But the company’s progress was not a straight line to success. Tuler left her position at the apartment management job because she had tired of the constant requests to move. But there wasn’t enough money coming in to support the family, so she went to work in the finance department of a home mortgage company, underwriting HUD loans. “I said, one of us is going to go get a real job. I was born in [Ukraine] and I need to feel secure. I need a paycheck,” Tuler says. “But one day, Maintco got a phone call from 7-11. The representative said the company wanted a different supplier for their stores in the San Fernando Valley.” That account opened up a new world of big commercial real estate jobs, and after four months, Tuler went back full-time to Maintco.

“April 1, 2000, I went straight into the field, and we grew the account, we went from cleaning up a little graffiti here to fixing a piece of tile there to doing full remodels of the 7-11 stores,” she says. “I got our guys trained in installing roofs, fixing safes, food and beverage equipment. We had 60 stores as our client base, and now we have close to 800 stores in the area.”

While 2020 was hard on her and the business (she lost a good male friend to a non-Covid illness that year), the company is still growing and helping its clients adjust to the state’s sanitary requirements for operations during the Covid pandemic. “We are an essential business, so we stayed open at all times. There were some limitations with all the PPE, and some business was put on hold because customers didn’t want any exposure,” she says. She adds that she kept all her employees thanks to the government’s small business loan. “It hasn’t been easy, but we have survived.”

Tuler says she and her husband worked together well for over 10 years, but when he died in 2011 she assumed direction over all the operations of the company. Now, a son-in-law is involved in the management of the business, which has 40 employees. While she continues to work every day, she hopes her son-in-law will continue to take over more and more of the responsibilities so she can begin to enjoy life more. 

Tuler wants to get back to some of her hobbies, including more time at the piano. She trained first in her native Ukraine starting at the age of four, and then, until she was 21, while living in Israel. She even had a music school with nearly 100 students in Israel before the Gulf War. “I want to spend more time to read my music,” she says, explaining that she doesn’t actually play piano much anymore, but that she can read a piece of sheet music and “hear” the notes in her head. ‘But I would like to start playing more again too.”

Cigars fall into the category of a new hobby. She had smoked cigars on and off since the late 1980s, but she describes getting immersed in 2018 through a friend, Andy Marx, a relative of Groucho Marx. “The first cigar lounge I tried in Los Angeles was called the Cuban Seed on Sunset Boulevard. They have a great lounge,” she says. “Then I got my membership at the Grand Havana Room and the Beverly Hills Cigar Club.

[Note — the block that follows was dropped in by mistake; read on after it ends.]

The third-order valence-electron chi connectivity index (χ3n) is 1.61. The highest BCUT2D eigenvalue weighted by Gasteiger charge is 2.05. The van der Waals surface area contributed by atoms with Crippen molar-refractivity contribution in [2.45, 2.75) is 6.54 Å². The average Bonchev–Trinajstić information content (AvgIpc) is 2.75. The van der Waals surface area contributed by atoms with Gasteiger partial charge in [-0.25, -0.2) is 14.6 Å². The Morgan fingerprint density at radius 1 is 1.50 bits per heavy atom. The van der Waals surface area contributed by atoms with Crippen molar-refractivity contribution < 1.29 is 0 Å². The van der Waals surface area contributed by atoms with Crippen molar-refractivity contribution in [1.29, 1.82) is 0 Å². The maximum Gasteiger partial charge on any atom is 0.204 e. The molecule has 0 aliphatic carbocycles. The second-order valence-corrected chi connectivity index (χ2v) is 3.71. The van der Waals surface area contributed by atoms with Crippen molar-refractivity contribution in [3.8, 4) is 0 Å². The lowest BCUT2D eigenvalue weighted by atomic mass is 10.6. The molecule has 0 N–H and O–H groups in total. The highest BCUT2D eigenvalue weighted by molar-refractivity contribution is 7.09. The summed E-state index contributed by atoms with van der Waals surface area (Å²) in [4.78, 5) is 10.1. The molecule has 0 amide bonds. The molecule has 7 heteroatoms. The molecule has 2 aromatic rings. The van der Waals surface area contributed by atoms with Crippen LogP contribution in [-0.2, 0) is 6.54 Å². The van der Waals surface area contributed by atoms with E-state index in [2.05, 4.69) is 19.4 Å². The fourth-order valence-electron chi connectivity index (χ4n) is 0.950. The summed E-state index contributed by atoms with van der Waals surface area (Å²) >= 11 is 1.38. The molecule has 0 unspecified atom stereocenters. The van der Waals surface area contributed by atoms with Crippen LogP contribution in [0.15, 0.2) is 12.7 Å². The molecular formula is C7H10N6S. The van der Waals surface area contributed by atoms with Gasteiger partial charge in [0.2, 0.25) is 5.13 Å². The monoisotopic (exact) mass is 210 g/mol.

“Every time there’s a new cigar, I love it. I just want to try it,” she says. “The different aromas. It’s always good for any occasion. I enjoy the look of it, the smell of it. It’s like an event for me. It’s fun to do.”

She has several cigars that she favors from the Cuban Seed shop, a Churchill that she describes as filled with coffee and cocoa notes, a smaller one called an Exquisito, with some cocoa notes but also “something floral.” She likes the Montecristo Open series from Cuba, and recently was given a Hoyo de Monterrey Le Hoyo de San Juan, also from Cuba. “It was a nice light cigar that I enjoyed at the club one afternoon.” She says she prefers natural wrapper cigars but doesn’t have a preferred size, usually deciding what she’s going to smoke based on the company and the occasion. She recently acquired a new Daniel Marshall humidor to add to her several others and she is starting to build a collection, with up to about 100 cigars in total. “I’m keeping most of them in my wine cellar in Palm Desert,” she says.

Tuler truly enjoys her times at Grand Havana, the private cigar club in Beverly Hills, and was saddened when it temporarily closed due to Covid. “When it was open, I was going there at least once a week. Great food. Great people. Great conversation. It is one of the highlights of my week. It is a great place.” You’re likely to see her there at the start of the weekend. “I had Friday lunch there every week, with a girlfriend, or a business meeting with clients over lunch or dinner. With great wine, and even outdoors with the street noise, political rallies, loud cars, cold wind, didn’t matter.”

Tuler says she is one of the few women members of the club and is looking forward to not only getting back to her regular visits, but making it to the New York location once it reopens. “The people in the club are extremely friendly,” she observes. “It’s an educated, wealthy crowd that is very welcoming into conversations at their table and shares fun cigars over a debate. I always feel comfortable, welcomed and admired.”

Inna Tuler